PSNI investigating 'critical incident' after massive data breach that could pose risk to officers

PSNI investigating 'critical incident' after massive data breach that could pose risk to officers

THE PSNI has launched an investigation after the force released a document containing details of all serving officers and staff.

The spreadsheet was published on a legitimate Freedom of Information (FoI) website on Tuesday.

The Police Federation of Northern Ireland, as well as political parties in the North, have called for answers over the release, which the PSNI is treating as a 'critical incident'.

It comes at a time when the threat level in relation to Northern Irish related terrorism sits at Severe, meaning an 'attack is highly likely'.

Serious breach

The spreadsheet, which was released following a routine FOI request, inadvertently included the surname, initials, rank/grade, role and location of all serving officers and staff.

It was available to view on the website for three hours before it was removed.

"As a service we are acutely aware of the seriousness of this breach and have declared it to be a critical incident," said Assistant Chief Constable Chris Todd, Senior Information Risk Owner.

"We fully understand the very real concerns being felt by our colleagues and their families and we are working hard to do everything we can to mitigate any risk.

"We are working with our security partners and organisations to investigate this incident."

The force has issued updated personal security advice to all officers and staff and established an emergency threat assessment group to look at the welfare concerns of those involved.

An Independent Advisor is due to conduct a review of PSNI processes to determine how the breach happened what can be done to prevent similar incidents.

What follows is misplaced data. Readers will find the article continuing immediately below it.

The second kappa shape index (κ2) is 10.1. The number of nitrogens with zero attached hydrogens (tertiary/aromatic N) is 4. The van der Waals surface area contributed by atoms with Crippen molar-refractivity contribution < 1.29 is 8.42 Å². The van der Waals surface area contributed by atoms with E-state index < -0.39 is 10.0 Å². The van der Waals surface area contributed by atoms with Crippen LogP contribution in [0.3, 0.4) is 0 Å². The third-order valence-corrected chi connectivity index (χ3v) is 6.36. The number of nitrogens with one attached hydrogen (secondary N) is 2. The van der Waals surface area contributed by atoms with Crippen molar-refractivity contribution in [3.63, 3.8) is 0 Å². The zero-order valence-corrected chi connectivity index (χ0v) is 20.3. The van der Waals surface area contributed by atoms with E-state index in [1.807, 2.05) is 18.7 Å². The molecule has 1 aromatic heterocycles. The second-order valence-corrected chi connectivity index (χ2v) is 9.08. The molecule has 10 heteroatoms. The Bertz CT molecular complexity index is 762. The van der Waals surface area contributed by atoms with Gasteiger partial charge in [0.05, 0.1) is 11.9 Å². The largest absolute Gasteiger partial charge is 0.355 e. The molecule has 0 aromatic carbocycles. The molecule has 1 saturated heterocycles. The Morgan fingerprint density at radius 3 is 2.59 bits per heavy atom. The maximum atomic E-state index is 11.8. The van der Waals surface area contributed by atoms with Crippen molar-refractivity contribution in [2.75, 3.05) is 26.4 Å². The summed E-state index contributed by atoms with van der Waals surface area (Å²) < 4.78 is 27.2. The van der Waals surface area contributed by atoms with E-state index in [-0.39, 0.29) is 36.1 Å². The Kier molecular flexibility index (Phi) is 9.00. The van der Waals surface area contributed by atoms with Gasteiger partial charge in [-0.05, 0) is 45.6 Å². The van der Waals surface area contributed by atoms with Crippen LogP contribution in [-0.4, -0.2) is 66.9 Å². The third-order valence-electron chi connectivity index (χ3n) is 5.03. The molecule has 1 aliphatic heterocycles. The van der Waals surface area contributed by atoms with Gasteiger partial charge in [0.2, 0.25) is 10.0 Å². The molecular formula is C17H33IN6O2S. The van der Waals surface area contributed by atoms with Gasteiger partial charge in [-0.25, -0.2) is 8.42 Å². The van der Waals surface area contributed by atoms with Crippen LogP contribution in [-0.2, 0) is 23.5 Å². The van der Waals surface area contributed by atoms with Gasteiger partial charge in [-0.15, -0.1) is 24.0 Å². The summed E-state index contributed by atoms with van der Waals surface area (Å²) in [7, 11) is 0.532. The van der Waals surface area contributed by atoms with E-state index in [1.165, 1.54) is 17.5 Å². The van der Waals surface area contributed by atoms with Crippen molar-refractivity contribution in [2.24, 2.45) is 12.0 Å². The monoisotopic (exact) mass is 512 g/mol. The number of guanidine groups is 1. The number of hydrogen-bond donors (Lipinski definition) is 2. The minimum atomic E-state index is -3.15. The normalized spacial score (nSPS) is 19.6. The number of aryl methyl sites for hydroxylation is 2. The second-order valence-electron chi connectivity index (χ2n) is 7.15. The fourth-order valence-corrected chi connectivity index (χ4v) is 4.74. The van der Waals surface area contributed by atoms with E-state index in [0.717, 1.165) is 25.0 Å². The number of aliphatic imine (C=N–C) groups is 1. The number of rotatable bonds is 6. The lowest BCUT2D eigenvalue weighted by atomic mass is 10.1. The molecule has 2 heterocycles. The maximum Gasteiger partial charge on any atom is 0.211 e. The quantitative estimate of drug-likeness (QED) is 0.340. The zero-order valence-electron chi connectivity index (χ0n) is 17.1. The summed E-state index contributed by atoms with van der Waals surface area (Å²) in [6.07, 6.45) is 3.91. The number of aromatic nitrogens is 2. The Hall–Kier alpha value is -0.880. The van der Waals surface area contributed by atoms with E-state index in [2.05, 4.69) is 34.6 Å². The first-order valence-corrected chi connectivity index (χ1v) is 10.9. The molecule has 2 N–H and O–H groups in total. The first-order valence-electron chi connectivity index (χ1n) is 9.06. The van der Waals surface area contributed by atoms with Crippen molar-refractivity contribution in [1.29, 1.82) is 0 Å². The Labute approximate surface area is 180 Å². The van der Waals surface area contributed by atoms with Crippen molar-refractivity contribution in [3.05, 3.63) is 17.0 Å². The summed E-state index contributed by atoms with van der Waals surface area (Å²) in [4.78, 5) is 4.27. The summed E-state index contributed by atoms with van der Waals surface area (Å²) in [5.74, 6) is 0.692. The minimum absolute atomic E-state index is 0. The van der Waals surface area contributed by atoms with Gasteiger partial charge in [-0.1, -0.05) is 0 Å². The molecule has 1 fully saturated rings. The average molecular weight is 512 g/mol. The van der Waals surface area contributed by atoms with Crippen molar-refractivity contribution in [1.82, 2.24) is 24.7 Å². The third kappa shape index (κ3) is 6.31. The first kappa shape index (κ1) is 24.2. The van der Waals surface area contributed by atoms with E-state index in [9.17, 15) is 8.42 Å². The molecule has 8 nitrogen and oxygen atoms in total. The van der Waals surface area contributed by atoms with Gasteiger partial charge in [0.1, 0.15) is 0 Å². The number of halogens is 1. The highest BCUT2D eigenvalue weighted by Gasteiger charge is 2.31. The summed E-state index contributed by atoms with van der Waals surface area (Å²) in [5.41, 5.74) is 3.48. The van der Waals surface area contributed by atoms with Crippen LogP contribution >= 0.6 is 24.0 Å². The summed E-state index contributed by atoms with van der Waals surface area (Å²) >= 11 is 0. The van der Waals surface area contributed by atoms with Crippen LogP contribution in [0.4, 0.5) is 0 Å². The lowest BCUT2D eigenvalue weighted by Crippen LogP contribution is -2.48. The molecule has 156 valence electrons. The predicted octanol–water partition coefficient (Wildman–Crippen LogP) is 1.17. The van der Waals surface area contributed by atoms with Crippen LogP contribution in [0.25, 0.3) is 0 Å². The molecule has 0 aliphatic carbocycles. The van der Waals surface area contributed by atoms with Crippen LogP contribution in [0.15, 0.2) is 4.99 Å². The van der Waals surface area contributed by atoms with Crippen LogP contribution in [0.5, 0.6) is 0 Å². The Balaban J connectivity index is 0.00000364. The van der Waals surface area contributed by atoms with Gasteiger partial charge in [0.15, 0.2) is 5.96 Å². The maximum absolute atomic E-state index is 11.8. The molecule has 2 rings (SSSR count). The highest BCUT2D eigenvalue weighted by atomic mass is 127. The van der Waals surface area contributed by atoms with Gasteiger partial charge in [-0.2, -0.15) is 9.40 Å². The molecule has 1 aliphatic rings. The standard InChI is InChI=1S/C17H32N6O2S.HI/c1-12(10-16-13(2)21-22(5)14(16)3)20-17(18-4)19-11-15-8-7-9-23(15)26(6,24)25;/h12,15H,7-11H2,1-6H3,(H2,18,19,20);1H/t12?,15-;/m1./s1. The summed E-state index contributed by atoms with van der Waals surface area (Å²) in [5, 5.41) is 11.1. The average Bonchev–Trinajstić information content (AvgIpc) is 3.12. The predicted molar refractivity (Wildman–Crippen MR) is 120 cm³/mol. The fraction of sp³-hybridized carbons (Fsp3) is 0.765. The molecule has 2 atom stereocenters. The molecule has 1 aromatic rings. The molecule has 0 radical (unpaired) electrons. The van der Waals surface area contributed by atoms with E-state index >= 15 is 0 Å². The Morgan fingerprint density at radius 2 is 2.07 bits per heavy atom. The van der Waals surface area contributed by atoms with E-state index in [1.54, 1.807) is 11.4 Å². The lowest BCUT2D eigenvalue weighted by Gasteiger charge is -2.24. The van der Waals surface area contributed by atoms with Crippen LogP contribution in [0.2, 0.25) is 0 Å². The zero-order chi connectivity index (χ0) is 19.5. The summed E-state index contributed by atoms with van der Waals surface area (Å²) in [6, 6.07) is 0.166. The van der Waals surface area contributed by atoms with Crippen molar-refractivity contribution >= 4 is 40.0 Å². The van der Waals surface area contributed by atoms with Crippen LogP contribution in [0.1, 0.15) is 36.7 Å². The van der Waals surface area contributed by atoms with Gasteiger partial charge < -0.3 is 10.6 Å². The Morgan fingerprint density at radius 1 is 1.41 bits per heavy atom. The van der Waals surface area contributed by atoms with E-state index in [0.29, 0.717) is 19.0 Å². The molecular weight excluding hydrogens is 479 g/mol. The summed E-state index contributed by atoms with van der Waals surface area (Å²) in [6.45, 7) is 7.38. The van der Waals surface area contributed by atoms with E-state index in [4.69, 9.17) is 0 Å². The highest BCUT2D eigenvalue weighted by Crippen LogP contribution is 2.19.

Meanwhile, the Chief Constable is returning early from holiday to attend a special sitting of the Northern Ireland Policing Board on Thursday.

'Breach of monumental proportions'

Liam Kelly, Chair of the Police Federation for Northern Ireland, said the breach could do 'incalculable damage'.

"This is a breach of monumental proportions," he said.

"Even if it was done accidentally, it still represents a data and security breach that should never have happened.

"Rigorous safeguards ought to have been in place to protect this valuable information which, if in the wrong hands, could do incalculable damage.

"The men and women I represent are appalled by this breach. They are shocked, dismayed and justifiably angry.

"Like me, they are demanding action to address this unprecedented disclosure of sensitive information."

He added that new safeguards are required to prevent a repeat incident.

'Critical systems failure'

The SDLP and Sinn Féin have both expressed their concerns over the matter.

SDLP Policing Board member Mark Durkan said the breach should never have been allowed to occur.

"It is inconceivable that any single member of staff would have the ability to download a detailed database with such sensitive information," he said.

"This represents a critical systems failure and must be addressed immediately."

Sinn Féin counterpart Gerry Kelly called the breach 'unprecedented', particularly in the wake of the attempted murder of a PSNI officer in February.

"There is an emergency Policing Board meeting on Thursday," said Mr Kelly.

"I will be asking why safeguards were not in place to prevent such a breach happening and how quickly measures can be put in place to ensure it won't happen again.

"In circumstances where the level of threat is at severe after the attempted murder of DCI John Caldwell there will be huge concern among members of the PSNI and their families and the wider community at this revelation."